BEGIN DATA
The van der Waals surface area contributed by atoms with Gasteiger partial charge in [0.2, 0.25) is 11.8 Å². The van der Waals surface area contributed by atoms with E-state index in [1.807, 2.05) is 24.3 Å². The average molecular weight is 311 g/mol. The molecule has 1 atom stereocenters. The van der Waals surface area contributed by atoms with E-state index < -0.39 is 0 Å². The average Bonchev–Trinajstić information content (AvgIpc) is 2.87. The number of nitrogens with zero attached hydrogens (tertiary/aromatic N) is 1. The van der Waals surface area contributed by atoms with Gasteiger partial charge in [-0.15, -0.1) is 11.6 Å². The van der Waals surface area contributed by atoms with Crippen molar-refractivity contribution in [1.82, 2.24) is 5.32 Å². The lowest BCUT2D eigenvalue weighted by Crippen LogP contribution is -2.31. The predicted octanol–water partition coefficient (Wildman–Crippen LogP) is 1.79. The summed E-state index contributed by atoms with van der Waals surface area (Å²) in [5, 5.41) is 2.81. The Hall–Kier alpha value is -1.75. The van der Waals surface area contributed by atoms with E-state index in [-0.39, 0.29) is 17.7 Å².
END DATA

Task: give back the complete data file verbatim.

The van der Waals surface area contributed by atoms with Gasteiger partial charge in [0.2, 0.25) is 11.8 Å². The van der Waals surface area contributed by atoms with E-state index in [1.807, 2.05) is 24.3 Å². The average molecular weight is 311 g/mol. The molecule has 1 atom stereocenters. The van der Waals surface area contributed by atoms with E-state index < -0.39 is 0 Å². The average Bonchev–Trinajstić information content (AvgIpc) is 2.87. The number of nitrogens with zero attached hydrogens (tertiary/aromatic N) is 1. The van der Waals surface area contributed by atoms with Gasteiger partial charge in [-0.15, -0.1) is 11.6 Å². The van der Waals surface area contributed by atoms with Crippen molar-refractivity contribution in [1.82, 2.24) is 5.32 Å². The lowest BCUT2D eigenvalue weighted by Crippen LogP contribution is -2.31. The predicted octanol–water partition coefficient (Wildman–Crippen LogP) is 1.79. The summed E-state index contributed by atoms with van der Waals surface area (Å²) in [5, 5.41) is 2.81. The Hall–Kier alpha value is -1.75. The van der Waals surface area contributed by atoms with E-state index in [-0.39, 0.29) is 17.7 Å².